Contact Us | Donate | Advertise Follow us on TwitterFollow us on facebookFollow us on LinkedIn


For the most complete display of articles, please login.

Editor - Christine Willis, AHIP
Copy & Production Editor - Charlene M. Dundek
Full Editorial team - Access here
MLAConnect is updated continually. Most articles are restricted to MLA members and/or to members of specific MLA sections. For the most complete display of articles, please login.
Submit to MLAConnect.
Refer to the MLA Style Manual when writing articles.
Products, services, and events published in MLAConnect do not constitute MLA’s endorsement or approval. Opinions expressed in MLAConnect are the authors’ and do not necessarily express those of the association.

No Calendar Items Exist.

MLAConnect < Article detail

Detroit - A Brief History of the Host City for MLA | SLA '23

The Heart of Detroit, Michigan, Town Hall from 1910 – pulled from the Library of Congress.


By David Stewart

There are few major urban cities that can match the ups and downs that Detroit has weathered over the course of its 300+ year history. This is a tough city made up of resilient people, which gives rise to the notion of “Detroit Strong.” Looking over a few points of history, we can see what made it such an enduring metropolis.

The Anishinaabe or “Three Fires” people have lived in Detroit for centuries. This shifted in 1701 when a French soldier and trader named Antoine de la Mothe Cadillac (sound familiar?) petitioned the King of France to establish an outpost along “le détroit,” or canal, connecting Lakes Erie and Huron. The British colonized the area following the French and Indian War, and eventually the colony would trade hands again to become part of the budding United States of America.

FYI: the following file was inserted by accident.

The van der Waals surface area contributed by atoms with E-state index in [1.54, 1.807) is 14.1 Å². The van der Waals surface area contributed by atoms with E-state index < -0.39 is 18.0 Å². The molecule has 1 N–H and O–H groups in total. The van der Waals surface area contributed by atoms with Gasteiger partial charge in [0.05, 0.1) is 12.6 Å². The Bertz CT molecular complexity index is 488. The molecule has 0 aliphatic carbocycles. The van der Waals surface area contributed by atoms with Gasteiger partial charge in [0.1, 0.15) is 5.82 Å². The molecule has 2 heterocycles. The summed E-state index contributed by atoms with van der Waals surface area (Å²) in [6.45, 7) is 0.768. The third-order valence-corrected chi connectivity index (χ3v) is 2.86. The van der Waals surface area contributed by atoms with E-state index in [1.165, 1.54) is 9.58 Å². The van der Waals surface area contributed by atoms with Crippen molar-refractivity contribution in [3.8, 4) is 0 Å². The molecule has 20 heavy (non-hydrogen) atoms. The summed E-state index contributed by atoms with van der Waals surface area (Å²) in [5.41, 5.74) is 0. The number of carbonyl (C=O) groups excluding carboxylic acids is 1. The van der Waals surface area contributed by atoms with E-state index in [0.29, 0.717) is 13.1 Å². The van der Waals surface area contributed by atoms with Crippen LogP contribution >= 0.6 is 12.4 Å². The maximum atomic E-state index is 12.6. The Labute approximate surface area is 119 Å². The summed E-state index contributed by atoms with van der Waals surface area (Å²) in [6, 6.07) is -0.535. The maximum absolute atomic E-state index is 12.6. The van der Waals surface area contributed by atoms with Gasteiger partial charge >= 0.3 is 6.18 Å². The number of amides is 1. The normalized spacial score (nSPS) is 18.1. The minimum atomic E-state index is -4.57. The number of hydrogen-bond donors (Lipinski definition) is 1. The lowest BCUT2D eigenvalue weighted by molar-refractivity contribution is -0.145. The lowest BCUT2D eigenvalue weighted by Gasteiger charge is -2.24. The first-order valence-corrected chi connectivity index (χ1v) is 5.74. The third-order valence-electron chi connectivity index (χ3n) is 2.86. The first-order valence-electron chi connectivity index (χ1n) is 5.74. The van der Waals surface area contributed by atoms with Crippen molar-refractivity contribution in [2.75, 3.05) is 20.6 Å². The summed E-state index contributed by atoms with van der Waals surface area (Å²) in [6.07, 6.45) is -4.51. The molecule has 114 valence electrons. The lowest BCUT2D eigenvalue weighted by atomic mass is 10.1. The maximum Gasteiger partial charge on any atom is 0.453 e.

In 1805 a hapless smoker named John Harvey set his own barn aflame with the ashes from his pipe, leaving the entire city in ruin but for one stone warehouse and a skyline full of brick chimneys. Governor William Hull and Judge Augustus Woodward would create a plan to rebuild, taking inspiration from the design of Washington D.C.

Nearly 100 years later, Henry Ford would drive the first automobile on the streets of Detroit, and though he was not the inventor of the machine, he is responsible for the assembly line manufacture that persists to this day. Many people don’t realize that Henry Ford only made a few automobiles in Detroit before leaving and setting up a factory in nearby Dearborn. Ford Motors hasn’t actually made a car in the city since 1910!

The auto industry would see major expansions, as would the population of the city, but the cultural soul of Detroit would ring loud in 1959 when Berry Gordy founded Motown Records. The two-story home of operations that he appropriately dubbed “Hitsville USA” would house the likes of The Supremes, The Temptations, Stevie Wonder, Marvin Gaye, and the Jackson 5. Motown would produce 120 hit singles over the next ten years and create a cultural epicenter in Detroit that would shake the world.

Manufacturing and outsourcing woes would see Detroit decline and fall into ruin leading up to the early 2010s. Detroit declared bankruptcy in 2013, which is the first time a major urban city in the United States has done so. But downtown is thriving, thanks to a plethora of outside investments as well as a few key Detroit natives bringing capital to the city once more. Though there has been an upswing in downtown development, Detroiters have been holding it down all along. We can thank Detroiters for maintaining the city as a hub for creativity, art, music, and more despite the financial hardships. Detroit was recently declared by TIME Magazine to be one of the World’s Greatest Places of 2022, one of only five cities to make the list!

For more information about our great city and how it has changed, please check out these two videos. The first is a time lapse of maps and how they’ve evolved, with historic events overlaid. The second is a photographic comparison of how the city has changed but remained the same.

The time-lapse history of Detroit in 8 minutes

A Hundred Years of Detroit: Then and Now | The New Yorker

If no content displays, it may be because the access to this article is member-only. Please login below, and then use the back page control to get back from the home page to the page displaying the article.